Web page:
Just a decade ago, Jolly Pumpkin Artisan Ales of Dexter, MI, embarked on an ambitious program of producing barrel-aged ales, modeled after spontaneously fermented Belgian ales such as gueuze. Their blended sour ales feature deliciously tart, funky, tongue-curling flavors.
Sour specialty breweries such as Rare Barrel in Berkeley, CA, Jester King in Austin, TX, and Wicked Weed in Asheville, NC, have since popped up. And with larger breweries such as the Goose Island Beer Co. and New Belgium Brewing Co. now expanding their sour beer portfolios, sours have found their sweet spot.
Sour ales are rewarding but challenging to make and serve, according to Michael Tonsmeire, author of the new book, American Sour Beers: Innovative Techniques for Mixed Fermentations (Brewers Publications, 2014) and a brewing consultant based in Washington D.C.
“Sours require a big investment in the production,” says Tonsmeire. “It’s labor intensive to fill 30 or 40 wooden barrels that each require maintenance and care during fermentation, instead of a single, large stainless-steel tank that can be sanitized and filled with relative ease.”
Sour ales also span several beer styles, such as Berliner Weisse, a German sour wheat style, Belgian gueuze and lambics, spontaneously fermented wild ales, and American interpretations of sour styles, often barrel aged in wine or spirits barrels.
As a result, sour beers are often limited editions. Avery Brewing Co. in late spring released its Rufus Corvus, a blended sour beer produced by combining eight different beers from 40 oak barrels, with 858 cases shipped to key accounts.
Rufus Corvus is one of nine beers to be rolled out from Avery’s barrel program this year, constituting about 1,500 barrels of blended, wood-aged beer—a ten-fold increase over last year. Firestone Walker released just 350 cases of its Bretta Weisse Berliner Weiss style beer.
Kevin F. Afghani, owner of beer bar/store Craft & Growler in Dallas, describes sour ales as popular with both genders, and also in demand during the summer months due to the puckering, refreshing flavors. “We have several sour ales on draft and several more in bottles,” Afgani says. These include La Folie from New Belgium and on draft, St. Arnold Brewing Co.’s Boiler Room, a Berliner Weisse with an almost citric bite that is also lower in ABV, about 5.5%.
Tonsmeire notes that sour beers on draft require careful line maintenance. “The wild yeasts and bacteria in the sour beer, such as brettanomyces, lactobacillus and pediococcus, can turn beer vinegary if allowed to grow unchecked,” he says.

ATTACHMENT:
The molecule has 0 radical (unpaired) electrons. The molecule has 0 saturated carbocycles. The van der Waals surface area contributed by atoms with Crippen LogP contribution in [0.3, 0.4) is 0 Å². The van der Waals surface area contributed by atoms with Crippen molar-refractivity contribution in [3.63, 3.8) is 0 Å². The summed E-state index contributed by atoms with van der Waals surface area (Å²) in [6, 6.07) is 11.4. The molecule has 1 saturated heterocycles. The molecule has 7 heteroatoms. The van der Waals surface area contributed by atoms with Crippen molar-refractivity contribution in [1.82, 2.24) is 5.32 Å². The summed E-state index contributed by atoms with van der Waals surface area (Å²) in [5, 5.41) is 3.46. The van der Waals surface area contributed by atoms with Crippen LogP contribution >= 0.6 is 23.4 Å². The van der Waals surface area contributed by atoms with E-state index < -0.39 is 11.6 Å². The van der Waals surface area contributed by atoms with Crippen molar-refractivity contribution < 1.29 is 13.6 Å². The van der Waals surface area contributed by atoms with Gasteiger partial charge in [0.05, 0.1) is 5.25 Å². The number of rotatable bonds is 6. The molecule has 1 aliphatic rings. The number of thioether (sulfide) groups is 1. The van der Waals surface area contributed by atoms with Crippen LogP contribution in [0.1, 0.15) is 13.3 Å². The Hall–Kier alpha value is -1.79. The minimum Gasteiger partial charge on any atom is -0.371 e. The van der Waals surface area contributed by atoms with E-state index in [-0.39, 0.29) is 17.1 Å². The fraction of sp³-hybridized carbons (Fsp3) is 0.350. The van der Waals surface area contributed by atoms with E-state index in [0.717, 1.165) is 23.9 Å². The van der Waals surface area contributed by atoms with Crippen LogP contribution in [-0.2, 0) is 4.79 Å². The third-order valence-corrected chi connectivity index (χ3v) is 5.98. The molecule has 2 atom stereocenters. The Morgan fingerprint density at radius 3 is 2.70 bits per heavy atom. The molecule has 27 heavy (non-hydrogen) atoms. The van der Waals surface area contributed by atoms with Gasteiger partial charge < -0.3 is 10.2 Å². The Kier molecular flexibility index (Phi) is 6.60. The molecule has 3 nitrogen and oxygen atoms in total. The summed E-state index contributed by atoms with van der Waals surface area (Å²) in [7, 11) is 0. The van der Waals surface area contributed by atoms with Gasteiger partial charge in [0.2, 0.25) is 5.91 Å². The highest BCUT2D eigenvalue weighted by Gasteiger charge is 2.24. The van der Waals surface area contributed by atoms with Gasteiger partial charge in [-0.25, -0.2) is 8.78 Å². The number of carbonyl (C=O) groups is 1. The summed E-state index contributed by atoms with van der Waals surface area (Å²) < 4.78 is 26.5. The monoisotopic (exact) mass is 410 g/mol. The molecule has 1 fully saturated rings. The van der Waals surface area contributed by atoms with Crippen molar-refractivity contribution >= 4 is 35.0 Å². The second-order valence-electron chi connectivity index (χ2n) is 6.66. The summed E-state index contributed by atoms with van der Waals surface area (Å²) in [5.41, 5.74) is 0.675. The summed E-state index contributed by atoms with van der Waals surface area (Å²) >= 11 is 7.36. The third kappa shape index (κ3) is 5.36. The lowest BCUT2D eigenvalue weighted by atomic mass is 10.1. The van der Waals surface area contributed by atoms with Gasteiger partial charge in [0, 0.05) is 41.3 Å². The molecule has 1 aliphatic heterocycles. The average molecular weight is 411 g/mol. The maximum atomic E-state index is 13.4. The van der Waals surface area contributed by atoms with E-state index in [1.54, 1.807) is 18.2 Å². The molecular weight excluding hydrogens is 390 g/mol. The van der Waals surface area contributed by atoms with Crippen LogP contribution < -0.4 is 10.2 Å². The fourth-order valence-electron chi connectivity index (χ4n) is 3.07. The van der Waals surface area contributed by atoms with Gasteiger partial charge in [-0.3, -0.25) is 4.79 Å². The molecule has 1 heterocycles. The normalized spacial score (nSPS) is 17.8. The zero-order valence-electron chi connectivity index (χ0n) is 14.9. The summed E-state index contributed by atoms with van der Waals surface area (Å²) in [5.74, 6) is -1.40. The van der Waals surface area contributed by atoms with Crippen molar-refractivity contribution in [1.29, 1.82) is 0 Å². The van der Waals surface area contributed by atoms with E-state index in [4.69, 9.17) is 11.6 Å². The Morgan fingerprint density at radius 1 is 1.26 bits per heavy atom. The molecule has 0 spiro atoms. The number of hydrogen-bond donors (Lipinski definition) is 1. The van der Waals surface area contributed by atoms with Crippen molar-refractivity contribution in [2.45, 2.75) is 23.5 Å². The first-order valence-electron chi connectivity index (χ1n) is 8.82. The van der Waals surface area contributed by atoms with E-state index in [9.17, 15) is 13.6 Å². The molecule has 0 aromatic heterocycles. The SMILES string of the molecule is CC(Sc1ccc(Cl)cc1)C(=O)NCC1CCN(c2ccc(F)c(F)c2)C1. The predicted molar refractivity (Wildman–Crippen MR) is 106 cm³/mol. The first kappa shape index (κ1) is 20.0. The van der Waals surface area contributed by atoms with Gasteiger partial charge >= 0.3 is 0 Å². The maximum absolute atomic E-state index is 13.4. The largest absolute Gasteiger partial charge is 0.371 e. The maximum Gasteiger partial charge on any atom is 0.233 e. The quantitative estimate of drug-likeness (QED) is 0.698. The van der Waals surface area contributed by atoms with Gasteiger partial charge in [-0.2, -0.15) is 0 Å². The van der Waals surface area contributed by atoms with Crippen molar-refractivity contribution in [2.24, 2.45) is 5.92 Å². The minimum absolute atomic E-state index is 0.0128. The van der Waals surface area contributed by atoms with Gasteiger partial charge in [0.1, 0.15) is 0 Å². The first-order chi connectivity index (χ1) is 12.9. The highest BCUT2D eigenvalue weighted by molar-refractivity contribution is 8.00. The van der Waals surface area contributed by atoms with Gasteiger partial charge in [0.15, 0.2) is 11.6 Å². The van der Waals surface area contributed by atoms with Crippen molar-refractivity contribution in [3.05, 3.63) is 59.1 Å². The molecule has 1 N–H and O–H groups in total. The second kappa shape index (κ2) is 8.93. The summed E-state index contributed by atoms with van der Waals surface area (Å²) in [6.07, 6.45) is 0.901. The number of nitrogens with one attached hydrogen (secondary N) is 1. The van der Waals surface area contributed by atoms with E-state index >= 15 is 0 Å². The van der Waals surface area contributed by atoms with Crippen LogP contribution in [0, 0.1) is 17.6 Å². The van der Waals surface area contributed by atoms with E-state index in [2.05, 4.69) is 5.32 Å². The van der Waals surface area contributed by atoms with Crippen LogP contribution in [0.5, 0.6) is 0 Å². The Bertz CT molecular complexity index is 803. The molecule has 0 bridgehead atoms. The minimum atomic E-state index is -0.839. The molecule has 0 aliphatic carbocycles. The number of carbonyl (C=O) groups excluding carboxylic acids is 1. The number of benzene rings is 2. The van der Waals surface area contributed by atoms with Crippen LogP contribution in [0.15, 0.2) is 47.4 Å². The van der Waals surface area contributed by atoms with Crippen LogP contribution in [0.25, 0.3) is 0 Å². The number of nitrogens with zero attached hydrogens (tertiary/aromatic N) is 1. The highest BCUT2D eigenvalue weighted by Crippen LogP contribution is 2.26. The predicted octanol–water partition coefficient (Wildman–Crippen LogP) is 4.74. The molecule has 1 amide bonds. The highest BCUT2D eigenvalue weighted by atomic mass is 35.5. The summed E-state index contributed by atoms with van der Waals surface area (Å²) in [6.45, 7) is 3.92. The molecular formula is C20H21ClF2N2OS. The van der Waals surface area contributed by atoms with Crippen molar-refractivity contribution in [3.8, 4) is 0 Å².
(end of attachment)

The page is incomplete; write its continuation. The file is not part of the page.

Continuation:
Yet the acidity makes balanced sour beers an ideal crossover for wine drinkers accustomed to acidity and wood tannin flavors. And many sour beers are packaged like wines, in large format 500-ml., 750-ml. and 22-oz. glass bottles, often with corked seals for tableside presentation.
Here are a few sour beers to check out.
Black Angel Cherry Sour, Wicked Weed Brewing Co., Asheville, NC
At 6.6% ABV, this fruity ale is dark black from fruit skin and dark malts, but lightly tart and sweet on the palate. Black Angel is fermented with house yeast and then moved into stripped Four Roses whiskey barrels and aged on tart cherries, sweet cherries and Italian plums. Limited draft; available in 500-ml. bottles.
Consecration, Russian River Brewing Co., Santa Rosa, CA
Beyond the boundary of an Oud Bruin, this brown sour ale is aged in cabernet sauvignon barrels from California wineries. It is aged for four to eight months with black currants, brettanomyces, lactobacillus, and pediococcus added to each barrel. The flavors of sour malt, bitter chocolate, funk and oak-aged cabernet are heightened by peppery 10% ABV. Limited draft; available in 375-ml. bottles.
La Folie, New Belgium Brewing Co., Ft. Collins, CO
La Folie, French for “the folly,” is a Belgian-inspired sour brown ale; it ferments for one to three years in gigantic oak barrels. La Folie is sharp and sour, full of green apple skin, like a Granny Smith, followed by malt and flavors of roasted plum. Pouring a deep mahogany, the mouthfeel is puckering, with fine carbonation. Available in 22-oz. bottles.
La Roja, Jolly Pumpkin Artisan Ales, Dexter, MI
A sour, oak-aged ale, La Roja is inspired by the style of Flanders sour brown ales. Funky, burnt caramel, peppery, and sour notes develop through natural barrel aging with house wild yeasts. Unfiltered, unpasteurized and blended from barrels ranging in age from two to 10 months, La Roja is warming at 7.2% ABV. Available in 750-ml. bottles.
Madame Rose, Goose Island Beer Co., Chicago
Madame Rose is a Belgian style sour ale fermented with wild yeast, aged on sour Michigan cherries in cabernet barrels for 18 months, with house and wild yeasts. The sour ale is funky in the aromatics, effervescent and dry in the finish at 6.7% ABV. Madame Rose is a crossover beer for Bordeaux enthusiasts and drinkers fond of Belgian kriek lambics. Excellent with grilled game, and buttery aged cheese such as Manchego cheese. Limited draft; available in 750-ml. bottles.
Vinosynth White and Vinosynth Red, Upland Brewing Co., Bloomington, IN
With a focus on local ingredients, Upland collaborated with Oliver Winery to create Vinosynth White and Vinosynth Red. These collaboration bottles feature Upland Sour ales aged on Indiana-grown grapes. Vinosynth Red is aged on Catawba grapes and Vinosynth White is aged on Vidal Blanc grapes from the Oliver Creekbend Vineyards. A seasonal, limited release.
Simple Sour, Peekskill Brewing Co., Peekskill, NY
Jeff O’Neil, formerly of Ithaca Brewing Co., brews a highly refreshing, 4.5% ABV sour ale modeled after a Berliner Weiss, but made with a blend of wheat, malted barley and corn and fermented with brettanomyces. The sour-sweet flavor of Simple Sour complements sushi and grilled seafood. A seasonal, limited release.